Anyway, that is not the topic of the moment. Here is the big news! I am home alone -- well, just me and Bunny the Dog. Those of you familiar with the reality of homeschooling will understand what a rare event this is for me. I am with my children almost all the time. And though they are attractive and charming and I love them with all my heart -- everybody needs a break now and then. Homeschooling parents' breaks are few and far between. Of course, it's not just one-sided. I'm sure my children need a break from me as well. After all, I'm an authority figure times two.
So, here I am eating my pasta with no one bothering me for a bite (not even Bunny at the moment) and watching a scary movie (my husband does not watch horror moves, so this is quite a rare event) so you can imagine that it's fun! After the movie (House at the End of the Street*), I'll read my book in peace and maybe a starch-induced nap!
With the success of the book Quiet: The Power of Introverts in a World That Can't Stop Talking by Susan Cain, I have been thinking often of my introverted nature. I haven't read the book yet, but I have several thoughts about the subject. I'm an expert. I've been living my whole life as one.
Of course, with self-publishing my novel, many of the pressures I have felt to be more social are back again. Who am I to expect that my book with all its little letters all spelling out all its little words and all its little sentences and all its little paragraphs to stand alone without me there to knock on people's hands and shake their doors and be a proper salesman?!?!?!
I don't like knocking on hands and shaking doors. I want to stay home and write on my computer. If I do have to go out and see people, it's going to take mental energy. So, I've been thinking that this blog (right here!) is my way of being an extrovert (they spelled it extravert in my graduate psych classes at the New School). I am reaching out to people. I am voicing my opinions.. I am revealing my personality assets and defects. I am OPENING UP.
My introversion has it's own special flavor. I have always been comfortable speaking in front of groups in a formal way. That has never been a problem for me. It is those informal gatherings with little groups of people (like parties, holidays, etc) that I find abhorrent. Who will I talk to? What will I say? What horrible, offensive, twisted, nasty, judgmental proclamation will some social moron manage to spout? What horrible, offensive, twisted, nasty, judgemental response might make it's way out of my penne-vodka-hole?
So, I have never like parties. People drink alcohol to loosen up socially, and that just doesn't work for me. This is because I have some weird intolerance to alcohol. I can't get more than half a glass of anything down, so I don't think that's enough to do the trick. Don't get me wrong. Sometimes I go to parties and have fun. I plan to leave early and I end up staying a long time. It all depends upon the personality mix, and that is unpredictable. That is why I would prefer not to take the risk.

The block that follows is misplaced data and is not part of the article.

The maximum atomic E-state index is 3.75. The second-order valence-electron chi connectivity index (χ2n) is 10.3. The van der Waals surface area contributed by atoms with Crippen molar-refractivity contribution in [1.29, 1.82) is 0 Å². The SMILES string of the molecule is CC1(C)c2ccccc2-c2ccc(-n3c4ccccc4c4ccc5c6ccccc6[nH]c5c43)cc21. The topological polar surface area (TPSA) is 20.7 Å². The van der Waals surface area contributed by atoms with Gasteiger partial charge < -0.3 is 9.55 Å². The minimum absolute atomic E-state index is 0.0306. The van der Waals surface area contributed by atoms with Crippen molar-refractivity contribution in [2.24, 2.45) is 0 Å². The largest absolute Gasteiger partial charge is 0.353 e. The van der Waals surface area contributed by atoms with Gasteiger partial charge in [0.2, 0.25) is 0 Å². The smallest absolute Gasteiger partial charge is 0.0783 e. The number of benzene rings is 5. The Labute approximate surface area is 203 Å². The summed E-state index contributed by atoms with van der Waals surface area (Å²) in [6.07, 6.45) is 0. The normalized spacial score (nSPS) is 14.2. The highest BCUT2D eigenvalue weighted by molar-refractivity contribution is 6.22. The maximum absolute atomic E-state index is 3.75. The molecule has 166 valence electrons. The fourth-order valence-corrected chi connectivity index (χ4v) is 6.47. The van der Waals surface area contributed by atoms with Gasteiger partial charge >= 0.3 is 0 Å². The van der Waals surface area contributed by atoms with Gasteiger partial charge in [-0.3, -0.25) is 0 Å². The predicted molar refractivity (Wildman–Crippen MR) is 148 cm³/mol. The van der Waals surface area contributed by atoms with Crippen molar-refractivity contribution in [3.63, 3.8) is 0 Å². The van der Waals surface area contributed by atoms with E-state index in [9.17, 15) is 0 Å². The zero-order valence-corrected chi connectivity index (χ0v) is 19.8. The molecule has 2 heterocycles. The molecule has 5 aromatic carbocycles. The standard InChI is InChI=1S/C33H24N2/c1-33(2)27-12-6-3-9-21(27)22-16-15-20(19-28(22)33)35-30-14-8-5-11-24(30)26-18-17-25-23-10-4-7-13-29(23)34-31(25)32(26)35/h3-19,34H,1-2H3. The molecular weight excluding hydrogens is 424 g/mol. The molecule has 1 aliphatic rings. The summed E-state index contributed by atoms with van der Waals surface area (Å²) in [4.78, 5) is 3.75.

I really have a lot (Kids, don't use "a lot" in your writing) to say about being an introvert. Maybe I can make this into a little series. Here would be some of the topics: Why I don't have a close girlfriend to share secrets with; Why I don't share secrets with my husband; Whom (is that right? is that when I'm supposed to use whom? would some better grammar expert let me know?) I do share secrets with and why; Why I am not a "joiner" and will never, ever, ever-ever-ever (for the never-ever-ever-ever - thanks to Mr. Rupert at Prince Martial Arts Academy in Bridgewater, NJ) be a member of any specific religion -- not Christian, Pagan, Wiccan, Buddhism -- none of it; why I am extremely reluctant to get to know people (this one will be full of shock, betrayal, and surprise); and why I just love, love, love people from a safe distance like a screen or a classroom.
In one of them, maybe I'll reveal the inspiration for the character of Celia in Dark Corner. The psychologists (amateur and professional) will relish making connections between my "Celia" and my intimacy issues. Stay tuned.
* I should have looked at the Rotten Tomatoes reviews for House at the End of the Street. Eight percent fresh. And I do agree that it was rotten. Oh well. I didn't invest any money. It is on Netflix Instant Streaming. I was thinking it might be like a Jodie Foster movie that fascinated me when I was a kid. It was called The Little Girl Who Lives Down the Lane. Now that was fun viewing (in a sick, scary kind of way).